Monday, January 7, 2008

Pirates of the Caribbean 3

Last weekend we finally watched Pirates of the Caribbean: At Worlds End, henceforth referred to simply as POC3. It is in the nature of all IT professionals to acronymate titles and such... and to make up words like 'acronymate'.

I had heard this movie was long and confusing and not worthy of it's predecessors, so we rented it mainly for the kids. Boy, was I led astray! There were points where it was weird- artsy weird. But I never felt lost or put off by any hyperabstractionism. Rather, I thought there was not only good action and interesting scenery, but a solid plot line with some nice twists.

For some reason, the opening song has been stuck in my head. Perhaps it is the dreary gray cave I work in. It has the same kind of morbid catchiness as the Orc song "Where there's a whip, there's a way" from the old LOTR cartoons. (If you don't know what LOTR is, please stop reading my blog and grab a Dr. Seuss book.) While sitting at the computer tonight and fixing the IIS setup for my chat room application, my wife is clicking away on my BlackBerry playing asteroids and she starts to whistle the very tune that has been haunting me. This began a discussion and a googling for the lyrics to that Poeish peom, which in turn turned into a finding and further discussion... wait... what did I just say? Oh, buggar!

My beloved brought up the point that she thought the song was perhaps a summoning, which idea was supported by the odd reaction of the Admiral when notified that the pirates were singing. He replied, "Finally." Then I came across this post which elaborates:

I love that song. And it turns out to be quite important. Barbosa mentions to Sao Feng that “the song has been sung” while holding a piece of eight up. If you watch the opening scene, the boy also has a piece of eight. The lyrics to the song (emphasis added) are “The king [pirate king] and his men [the lords] took the queen from her bed [Calypso from the sea] and bound her in her bones. [locked her in human form]” This is the song that calls the Pirate brethren together and is a reminder of what they had done. Beckett, when told that they were singing, looks relieved and says “finally” as if he was expecting this to happen and is the signal he had been waiting for. So much detail in that movie. I love it! Glad you liked it to.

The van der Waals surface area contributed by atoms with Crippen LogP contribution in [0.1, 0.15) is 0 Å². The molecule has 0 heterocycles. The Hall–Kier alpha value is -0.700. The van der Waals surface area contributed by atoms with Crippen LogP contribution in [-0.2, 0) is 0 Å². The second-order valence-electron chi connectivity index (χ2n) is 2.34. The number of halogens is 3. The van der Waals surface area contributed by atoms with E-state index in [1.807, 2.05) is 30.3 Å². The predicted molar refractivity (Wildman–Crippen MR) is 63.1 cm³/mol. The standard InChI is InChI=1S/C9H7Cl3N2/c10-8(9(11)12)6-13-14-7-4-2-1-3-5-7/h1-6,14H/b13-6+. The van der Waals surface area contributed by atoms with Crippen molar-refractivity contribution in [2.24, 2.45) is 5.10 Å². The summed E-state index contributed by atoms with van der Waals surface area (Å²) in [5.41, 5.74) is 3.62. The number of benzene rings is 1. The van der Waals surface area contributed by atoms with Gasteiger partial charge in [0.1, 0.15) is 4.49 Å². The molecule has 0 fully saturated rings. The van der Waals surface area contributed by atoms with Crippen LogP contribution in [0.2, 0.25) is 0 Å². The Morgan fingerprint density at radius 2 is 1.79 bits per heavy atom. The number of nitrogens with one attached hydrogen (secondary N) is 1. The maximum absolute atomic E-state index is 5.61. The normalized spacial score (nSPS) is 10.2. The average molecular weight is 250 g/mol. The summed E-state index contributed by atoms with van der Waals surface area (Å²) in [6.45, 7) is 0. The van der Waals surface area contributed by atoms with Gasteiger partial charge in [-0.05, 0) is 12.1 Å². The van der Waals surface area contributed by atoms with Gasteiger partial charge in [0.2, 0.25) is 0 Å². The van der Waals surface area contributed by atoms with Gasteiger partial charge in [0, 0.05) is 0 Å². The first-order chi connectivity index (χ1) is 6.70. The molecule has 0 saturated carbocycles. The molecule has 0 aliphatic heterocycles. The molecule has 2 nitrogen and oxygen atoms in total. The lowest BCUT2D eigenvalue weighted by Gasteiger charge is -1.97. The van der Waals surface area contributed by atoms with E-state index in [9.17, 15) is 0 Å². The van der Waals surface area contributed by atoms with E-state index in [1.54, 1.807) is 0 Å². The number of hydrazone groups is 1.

I think that is a great analysis and representative of the depth that is really woven throughout the story. I appreciated the quasitragic ending as well, with William and Elizabeth being separated ten years at a time just to spend one day together. Not quite a greek tragedy but not quite a typical cotton-candy ending either. I thought the movie was a good story and well told.

Now, see if you can find the words that I blatantly made up. There should be three... the rest are either typos or one of us is ignorant (I vote for 'you').

And for your listening pleasure: http://www.neitzey.net/hoistthecolors.mp3

My beloved and I will listen to this over and over while she finishes reading The Count of Monte Cristo (not a sandwich) and I endeavor to defeat the Azteks with the Chinese in the next campaign of Age of Empires 3: Asian Dynasties.

3 comments:

J B Paul said...

Now, I'm creeped out. I am actually a nerd equivelant to your level of nerdiness. These are my favorite movies, and while I didn't think the third one was the best one, it was not under par in the very least. Number one was, well, number one.
"You'll remember this as the day you ALMOST caught Captain Jack Sparrow."

The Angry Coder said...

I would agree the first one is the best of the series. The second one had an inconclusive ending which put off a lot of people. Americans like their stories like they like their food: now! That probably had a lot to do with the 3rd not being as well received. And the fact that the 3rd didn't have a cotton candy ending and demanded a shred of complex thought... no no, all bad for the American public.

Percussivity said...

My kids were emotionally upset with the ending and fact that Legolas (we all call him Legolas in whatever movie he appears in... he has been typecast by the Kennicutts) could only see his woman (and son) once a decade. They are not mature enough to grasp the romance of the whole "absence makes the heart grow fonder" concept. I thought POT3 was ok... nothing to write home about, but then I only saw it once and I think I was tired.